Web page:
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Jeroen W. Pluimers on .NET, C#, Delphi, databases, and personal interests

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Archive for December 27th, 2017

Idera / Embarcadero at least fixed some of their security issues…

Posted by jpluimers on 2017/12/27

Some security improvements

A long while ago I quoted [WayBack] Ideara / Embaracdero is flushing away user trust in their ability to do secure computing… – Jeroen Wiert Pluimers – Google+.

Since then they have fixed some of the issues:

  • EDN password reset email messages do not contain the plain text password any more
  • The https sites now have much better security certificates

Still, parts of their infrastructure run over http or use other insecure patterns.

Infrastructure and DevOps are hard, but an integral aspect of any company.

Hopefully, their most important new-years resolution is to improve on that.

AppAnalytics still down

I don’t hold my breath as [Archive.ishttps://appanalytics.embarcadero.com/ for more than a month now has been showing

503 Service Unavailable

No server is available to handle this request.

On the other hand: they have improved, so let’s keep our fingers crossed, and it had been running since 2015: [WayBack]Embarcadero Introduces AppAnalytics, the First Usage Analytics Service for Desktop, Mobile, and Wearable Applications

Disabling AppAnalytics in Delphi

There are three ways to disable AppAnalytics in the Delphi IDE to phone home (this is for Delphi XE8, change the version numbers accordingly):

That should at least get rid of the 30 second shut-down timeout in some Delphi versions while they try to post the usage data to AppAnalytics (thanks Uwe Raabe for this great tip!)

–jeroen

Related:

Posted in Delphi, Development, Power User, Security, Software Development | 5 Comments »

Valid reasons for having Delphi AnsiString on Mobile platform…not only for Internet but for Shaders also. //…

Posted by jpluimers on 2017/12/27

It’s too bad that you need workarounds to get ByteStrings working on mobile devices as there are APIs there (like shaders) that work best with them.

There was a nice discussion on this last year at [WayBack] I miss AnsiString on Mobile…not only for Internet but for Shaders also.// FMX.Context.GLES.pasconstGLESHeaderHigh: array [0..24] of byte =(Byte(‘p), … – Paul TOTH – Google+ based in this code example in the FMX library undocumented unit FMX.Context.GLES:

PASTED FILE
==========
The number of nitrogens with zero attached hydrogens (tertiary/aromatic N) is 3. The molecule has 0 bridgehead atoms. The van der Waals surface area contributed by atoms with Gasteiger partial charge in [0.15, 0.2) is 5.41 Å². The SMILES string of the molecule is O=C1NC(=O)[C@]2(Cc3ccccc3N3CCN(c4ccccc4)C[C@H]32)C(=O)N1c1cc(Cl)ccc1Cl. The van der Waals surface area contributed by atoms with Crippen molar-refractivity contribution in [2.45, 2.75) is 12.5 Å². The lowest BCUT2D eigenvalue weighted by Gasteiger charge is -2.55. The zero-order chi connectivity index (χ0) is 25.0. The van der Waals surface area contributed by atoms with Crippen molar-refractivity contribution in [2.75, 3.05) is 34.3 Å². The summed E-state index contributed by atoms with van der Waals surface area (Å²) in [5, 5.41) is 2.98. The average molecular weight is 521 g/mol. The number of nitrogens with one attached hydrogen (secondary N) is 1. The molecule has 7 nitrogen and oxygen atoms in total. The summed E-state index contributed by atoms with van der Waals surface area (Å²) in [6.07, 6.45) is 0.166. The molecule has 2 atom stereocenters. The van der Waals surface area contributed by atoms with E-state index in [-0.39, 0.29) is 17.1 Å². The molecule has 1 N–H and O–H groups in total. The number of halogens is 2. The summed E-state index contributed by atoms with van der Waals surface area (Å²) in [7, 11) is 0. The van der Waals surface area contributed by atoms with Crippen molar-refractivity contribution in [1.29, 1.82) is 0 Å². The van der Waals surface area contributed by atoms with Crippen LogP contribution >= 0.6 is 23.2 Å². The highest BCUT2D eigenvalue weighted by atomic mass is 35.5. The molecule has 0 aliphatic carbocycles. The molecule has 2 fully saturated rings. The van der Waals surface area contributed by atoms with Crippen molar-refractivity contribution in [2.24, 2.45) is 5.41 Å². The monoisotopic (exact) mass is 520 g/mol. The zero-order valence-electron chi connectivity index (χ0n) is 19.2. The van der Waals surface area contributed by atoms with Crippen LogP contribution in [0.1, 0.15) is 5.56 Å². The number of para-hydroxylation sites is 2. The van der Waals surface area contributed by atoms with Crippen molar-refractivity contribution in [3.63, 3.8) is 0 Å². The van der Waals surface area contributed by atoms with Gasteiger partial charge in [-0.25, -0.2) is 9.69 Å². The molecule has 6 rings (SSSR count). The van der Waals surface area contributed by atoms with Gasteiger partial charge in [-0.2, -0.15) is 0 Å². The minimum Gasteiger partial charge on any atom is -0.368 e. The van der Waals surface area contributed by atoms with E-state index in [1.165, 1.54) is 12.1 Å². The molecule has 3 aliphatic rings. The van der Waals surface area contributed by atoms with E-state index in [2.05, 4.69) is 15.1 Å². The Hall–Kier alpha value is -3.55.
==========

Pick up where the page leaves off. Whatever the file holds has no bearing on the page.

// FMX.Context.GLES.pas

const
  GLESHeaderHigh: array [0..24] of byte =
    (Byte('p'), Byte('r'), Byte('e'), Byte('c'), Byte('i'), Byte('s'), Byte('i'), Byte('o'), Byte('n'), Byte(' '),
     Byte('h'), Byte('i'), Byte('g'), Byte('h'), Byte('p'), Byte(' '), Byte(' '), Byte(' '), Byte('f'), Byte('l'),
     Byte('o'), Byte('a'), Byte('t'), Byte(';'), Byte(#13));

There are more than 500 places in the Delphi library sources that uses this construct and even more that do other fiddling (like [WayBackTEncoding.GetBytes) to get from strings to bytes.

I wonder if by now we still need the workarounds that Andreas Hausladen provides:

–jeroen

Posted in Delphi, Development, Software Development | 6 Comments »

c# – Why does Try-Catch require curly braces – Stack Overflow

Posted by jpluimers on 2017/12/27

From my SO Question Archive:

Just curious: Why is the syntax for try catch in C# (Java also?) hard coded for multiple statements? Why doesn’t the language allow:

int i;
string s = DateTime.Now.Seconds % 2 == 1 ? "1" : "not 1";
try
   i = int.Parse(s);
catch
   i = 0;

The example is for trivial purposes only. I know there’s int.TryParse.

[WayBackc# – Why does Try-Catch require curly braces – Stack Overflow.

I asked this question partially because of my Delphi background where there are two try statements (one for finally and one for except a.k.a. catch) neither having the braces problem as try/finally/except all are block boundaries.

The most interesting bit was the [WayBackanswer by [WayBack] Eric Lippert (ex C# compiler team, now at Facebook after an intermediate position at Coverty) referring to his [WayBackWhy are braces required in try-catch-finally? | Fabulous adventures in coding  blog entry.

The answer and blog entry come down to preventing ambiguity.

His answer reveals that a compound try/catch/finally statement is converted by two try statements like this:

try
{
  try
  {
      XYZ();
  }
  catch(whatever)
  {
     DEF();
  }
}
finally
{
  ABC();
}

This emphasises that catch and finally are conceptually indeed two different things which statistics show.

I need to dig up the numbers (I remember researching this for Java and Delphi code a very long time ago – think Delphi 7 era – and C# code a long time ago – think C# 2 era), but this comment should still hold:

My observation in most code I’ve seen is that the combination of catch and finally is hardly (i.e. far less than 1%) used in the same statement (or in other languages in nested statements), because they serve two very different purposes. That’s why I prefer not to mix them, and if I do, use the nested construction to both emphasize the difference in purpose, and execution order. Learning new things every day: How often is your occasionally percentage wise? – Jeroen Wiert Pluimers Dec 23 ’12 at 19:34

–jeroen

Posted in C#, Delphi, Development, Software Development | Leave a Comment »

 
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